$hierarchy = get_ancestors( $current_term->term_id, $current_term->taxonomy );
        // The parent ID will always be the last ID in the array returned by get_ancestors
        $parent_ID = end( $hierarchy );
        // Now we can get the top level term object
        $top_level_term = get_term_by( 'id', $parent_ID, $current_term->taxonomy );
        $part = $current_term->slug;

    // We now will set our template's name accordingly
    if ( $top_level_term ) {
        $name = $top_level_term->slug;
    } else {
        $name = $current_term->slug;

    // We will now check if our template parts exist, if not, return our default
    if ( $part ) { // This means we have a child term
        $template = get_template_part( $name, $part );
    } else { // This means top level term
        $template = get_template_part( $name );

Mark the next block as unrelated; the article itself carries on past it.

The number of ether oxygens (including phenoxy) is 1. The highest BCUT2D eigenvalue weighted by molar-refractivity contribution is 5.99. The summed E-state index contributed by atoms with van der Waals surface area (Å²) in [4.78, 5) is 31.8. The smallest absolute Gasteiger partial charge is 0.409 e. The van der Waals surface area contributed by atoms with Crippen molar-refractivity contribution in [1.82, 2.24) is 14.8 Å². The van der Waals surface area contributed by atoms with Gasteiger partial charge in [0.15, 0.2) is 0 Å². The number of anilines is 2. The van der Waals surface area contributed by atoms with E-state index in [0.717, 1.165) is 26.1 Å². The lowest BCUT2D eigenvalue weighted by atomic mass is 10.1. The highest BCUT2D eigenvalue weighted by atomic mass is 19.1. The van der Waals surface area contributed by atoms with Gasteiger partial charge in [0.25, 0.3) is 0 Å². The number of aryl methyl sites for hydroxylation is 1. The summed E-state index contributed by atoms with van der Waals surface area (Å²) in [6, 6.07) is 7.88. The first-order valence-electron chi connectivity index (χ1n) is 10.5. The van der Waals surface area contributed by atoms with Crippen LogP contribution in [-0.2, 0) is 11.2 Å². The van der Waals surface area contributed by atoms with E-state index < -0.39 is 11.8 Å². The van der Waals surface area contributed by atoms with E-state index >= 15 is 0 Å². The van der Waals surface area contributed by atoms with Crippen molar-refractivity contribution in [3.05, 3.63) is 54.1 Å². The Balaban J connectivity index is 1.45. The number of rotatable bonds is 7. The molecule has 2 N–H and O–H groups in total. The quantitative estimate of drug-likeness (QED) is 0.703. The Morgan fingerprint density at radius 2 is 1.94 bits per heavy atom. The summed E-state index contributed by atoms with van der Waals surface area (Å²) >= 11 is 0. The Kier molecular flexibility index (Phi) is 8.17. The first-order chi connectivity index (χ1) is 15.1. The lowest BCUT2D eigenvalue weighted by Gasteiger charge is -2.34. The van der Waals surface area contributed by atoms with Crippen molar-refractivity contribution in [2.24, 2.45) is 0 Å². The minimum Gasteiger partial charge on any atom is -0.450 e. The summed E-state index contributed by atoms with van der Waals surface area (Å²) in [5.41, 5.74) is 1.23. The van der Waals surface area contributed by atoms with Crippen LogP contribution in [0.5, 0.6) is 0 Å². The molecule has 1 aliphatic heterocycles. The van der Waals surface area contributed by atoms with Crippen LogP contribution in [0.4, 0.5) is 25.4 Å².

if ( $template )
        return $template;

    return get_template_part( $default );

You can extend this as needed, and you can also add your template parts in a subfolder, and then just append the subfolder name to the value of $name inside the function

You can now use the function in the following way in your taxonomy-{$taxonomy}-{$term}.php or taxonomy-{$taxonomy}.php template

Default template: content.php

get_custom_template_part( 'content' );
  • Thank you so much! I learned an incredible amount about WordPress from this. I wound up doing something based on your second idea but add_filter( 'taxonomy_template') is a genuine revelation. I had no idea about that filter.
    – Will
    Nov 23, 2015 at 18:02
  • My pleasure, glad you found my post useful in some way :-). Enjoy and good luck with your project Nov 23, 2015 at 18:09